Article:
One of the most hated tasks in gardening is weeding. It’s difficult work that never seems to end. You can.
What’s the best way for weeds to be removed from your garden and lawn?
There is no one right answer. The best method or tool depends on many factors.
- You (for example, your hand strength, dexterity and ability to reach down and kneel, and how patience you have).
- The type and quantity of weeds (e.g. weeds with long taproots or large rootballs, runners, stolons, size and woody versus soft, perennial versus annual)
- Conditions (soil type, moisture level, where the plants are, e.g. garden bed, between patio pavers or climbing up a tree)
- Preferences (e.g. organic vs. mechanical vs. chemical).
There are many reasons to weep
You will still need to weed your garden, no matter if you are a lazy gardener like I am or a perfectionist. Here are some reasons why.
- You can keep your garden beds clean and your plants healthy by weeding.
- By competing for nutrients and moisture in the soil, weeds can inhibit plant growth. Your “real” plants could be damaged or overrun if you don’t weed.
- Your garden’s appearance can be ruined by weeds. You might think of yellow dandelions as an alternative to the blue salvia that you expected to see…
- Some weeds can be poisonous or cause skin irritation, such as giant hogweed and poison ivy.
- Invasive plants can become out of control.
- Once established, weeds can be difficult to eradicate without causing damage to your plants.
How to Prevent Weeds
There are many ways to decrease the number of weeds in your garden. The most popular methods are:
- Intensive cropping/planting dense
- Mulch (including organic mulches such as pine straw, shredded bark, and compost) can be used to cover the soil.
- Applying chemical weed suppression agents to the soil’s surface
- Deadheading and removing all weeds prior to they go to seed
However, no matter how diligently you try to prevent weeds from growing, you will still have to deal with those that do.
Different types of weeding tools
Hand pulling is the most effective method for smaller weeds that have shorter roots. This method assumes you can reach for and pull weeds while on your knees. You will need some sort of weeding tool for all other purposes.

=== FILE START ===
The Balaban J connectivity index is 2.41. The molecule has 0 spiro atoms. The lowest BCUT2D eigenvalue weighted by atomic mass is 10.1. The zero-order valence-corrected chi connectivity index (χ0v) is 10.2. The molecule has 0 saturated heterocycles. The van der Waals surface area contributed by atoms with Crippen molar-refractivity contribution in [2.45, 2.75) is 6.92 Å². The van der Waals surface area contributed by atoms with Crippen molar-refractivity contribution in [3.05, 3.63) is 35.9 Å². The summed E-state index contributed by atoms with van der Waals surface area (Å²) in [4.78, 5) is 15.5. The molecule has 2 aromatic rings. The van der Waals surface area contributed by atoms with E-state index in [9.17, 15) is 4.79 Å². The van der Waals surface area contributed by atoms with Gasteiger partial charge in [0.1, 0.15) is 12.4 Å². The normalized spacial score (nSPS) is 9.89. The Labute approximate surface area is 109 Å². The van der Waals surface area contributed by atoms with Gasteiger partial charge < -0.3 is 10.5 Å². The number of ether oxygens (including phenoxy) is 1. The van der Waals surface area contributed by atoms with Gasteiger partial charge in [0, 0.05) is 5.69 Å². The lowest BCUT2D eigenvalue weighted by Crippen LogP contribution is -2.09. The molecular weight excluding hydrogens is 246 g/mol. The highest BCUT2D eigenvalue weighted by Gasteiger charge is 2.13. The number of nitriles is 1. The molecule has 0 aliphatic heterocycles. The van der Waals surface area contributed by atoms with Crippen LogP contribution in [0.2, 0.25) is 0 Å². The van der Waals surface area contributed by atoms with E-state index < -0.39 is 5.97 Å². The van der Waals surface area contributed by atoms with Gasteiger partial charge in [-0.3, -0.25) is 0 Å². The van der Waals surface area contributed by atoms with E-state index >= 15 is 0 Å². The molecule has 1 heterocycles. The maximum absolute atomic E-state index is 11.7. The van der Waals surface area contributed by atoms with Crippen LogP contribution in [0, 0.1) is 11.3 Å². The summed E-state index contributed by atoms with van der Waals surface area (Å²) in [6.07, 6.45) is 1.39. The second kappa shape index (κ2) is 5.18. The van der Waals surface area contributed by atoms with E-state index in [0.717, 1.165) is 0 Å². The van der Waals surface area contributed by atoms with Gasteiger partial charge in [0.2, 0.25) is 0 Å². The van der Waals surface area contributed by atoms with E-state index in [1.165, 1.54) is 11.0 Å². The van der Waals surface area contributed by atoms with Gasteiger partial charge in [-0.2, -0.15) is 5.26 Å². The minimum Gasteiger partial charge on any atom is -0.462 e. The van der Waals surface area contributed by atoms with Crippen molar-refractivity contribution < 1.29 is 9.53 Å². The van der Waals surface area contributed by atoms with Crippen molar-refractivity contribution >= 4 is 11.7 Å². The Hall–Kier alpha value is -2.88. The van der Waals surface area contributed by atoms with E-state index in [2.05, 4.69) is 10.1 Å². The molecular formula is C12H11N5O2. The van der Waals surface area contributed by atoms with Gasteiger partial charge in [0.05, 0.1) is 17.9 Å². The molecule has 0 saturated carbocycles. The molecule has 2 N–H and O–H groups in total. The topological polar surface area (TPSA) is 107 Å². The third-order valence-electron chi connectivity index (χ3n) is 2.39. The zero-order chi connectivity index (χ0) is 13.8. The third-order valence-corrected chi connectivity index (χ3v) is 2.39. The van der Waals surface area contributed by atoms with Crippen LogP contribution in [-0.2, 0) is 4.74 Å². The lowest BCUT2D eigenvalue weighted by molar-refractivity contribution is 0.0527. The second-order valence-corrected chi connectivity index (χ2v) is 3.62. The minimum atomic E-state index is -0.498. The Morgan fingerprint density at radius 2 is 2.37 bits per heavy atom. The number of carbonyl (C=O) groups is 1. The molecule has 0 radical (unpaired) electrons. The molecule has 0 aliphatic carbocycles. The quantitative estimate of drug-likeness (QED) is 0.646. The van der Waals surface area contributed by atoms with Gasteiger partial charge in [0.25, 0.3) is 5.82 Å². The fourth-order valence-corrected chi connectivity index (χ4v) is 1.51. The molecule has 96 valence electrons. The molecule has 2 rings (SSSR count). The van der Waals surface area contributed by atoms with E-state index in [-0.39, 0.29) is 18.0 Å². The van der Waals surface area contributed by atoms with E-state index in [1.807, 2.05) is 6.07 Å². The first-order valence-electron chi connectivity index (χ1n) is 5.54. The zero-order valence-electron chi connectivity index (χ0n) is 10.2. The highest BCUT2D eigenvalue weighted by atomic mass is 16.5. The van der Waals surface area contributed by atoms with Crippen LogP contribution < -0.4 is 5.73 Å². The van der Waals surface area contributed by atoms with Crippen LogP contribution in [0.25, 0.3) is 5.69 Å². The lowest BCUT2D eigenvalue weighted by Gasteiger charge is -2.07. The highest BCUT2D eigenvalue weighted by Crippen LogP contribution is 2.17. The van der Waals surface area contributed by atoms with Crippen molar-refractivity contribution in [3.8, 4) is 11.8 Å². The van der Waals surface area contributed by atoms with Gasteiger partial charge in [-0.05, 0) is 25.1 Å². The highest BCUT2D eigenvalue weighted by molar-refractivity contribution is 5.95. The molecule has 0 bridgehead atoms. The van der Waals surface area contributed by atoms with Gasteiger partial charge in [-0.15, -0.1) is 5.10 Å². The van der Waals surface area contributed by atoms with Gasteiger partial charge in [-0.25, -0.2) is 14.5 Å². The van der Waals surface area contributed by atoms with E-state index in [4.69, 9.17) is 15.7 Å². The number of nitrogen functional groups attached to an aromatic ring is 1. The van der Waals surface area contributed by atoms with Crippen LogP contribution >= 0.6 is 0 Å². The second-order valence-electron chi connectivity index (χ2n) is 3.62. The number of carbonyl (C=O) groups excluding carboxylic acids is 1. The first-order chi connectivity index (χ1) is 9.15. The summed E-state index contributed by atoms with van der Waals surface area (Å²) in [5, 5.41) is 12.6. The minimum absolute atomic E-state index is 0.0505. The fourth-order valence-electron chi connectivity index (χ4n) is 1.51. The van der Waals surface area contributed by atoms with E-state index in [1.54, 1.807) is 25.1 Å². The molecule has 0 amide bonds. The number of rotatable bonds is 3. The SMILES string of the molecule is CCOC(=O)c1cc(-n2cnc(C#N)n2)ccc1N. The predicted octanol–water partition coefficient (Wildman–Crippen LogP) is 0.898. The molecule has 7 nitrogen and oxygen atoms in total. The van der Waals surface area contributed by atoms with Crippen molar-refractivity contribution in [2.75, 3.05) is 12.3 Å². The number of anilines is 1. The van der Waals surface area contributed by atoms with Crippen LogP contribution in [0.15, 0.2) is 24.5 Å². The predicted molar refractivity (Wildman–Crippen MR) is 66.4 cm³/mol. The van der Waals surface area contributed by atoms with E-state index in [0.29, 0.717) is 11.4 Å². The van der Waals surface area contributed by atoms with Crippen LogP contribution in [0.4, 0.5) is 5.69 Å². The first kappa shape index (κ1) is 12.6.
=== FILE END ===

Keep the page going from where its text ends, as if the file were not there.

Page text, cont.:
There are two types of weeping tools
There are two main types of weeding tools: short-handled and long-handled. For weeding in tight areas or where there is a lot of vegetation, short-handled tools work best. You can stand while you weed and cover a greater area with long-handled tools.
There are many designs available within these two main styles. There are many tools that can be used to get rid of weeds. While some work well, others are gimmicks.
There is no one tool that can do all the weeding tasks, so you will likely have several tools. It’s important to choose the right tools for the job.
This is what you need to know in order to select the right weeding tool.
How to Buy Weeding Tools
Consider these questions when you are looking for a new weeding tools:
- Is it possible to use this tool in a comfortable way? Is it easy to hold? Can I hold it easily?
- Is it able to pull out all the roots? What about weeds that have deeper roots? (e.g., 6-12 inches deep) Taprooted weeds are especially vulnerable to this. If you miss a single root, the weed will quickly grow back.
- It will it work with the most troublesome and common weeds in my yard? If you have many running grasses, will it be able to pull the roots out without breaking them up into small pieces? Can it pull taproots from dandelions?
- Is the weeding tool made from high-quality materials such as a hickory blade or a handle made of stainless steel? Are all the pieces held securely together? Is there a warranty?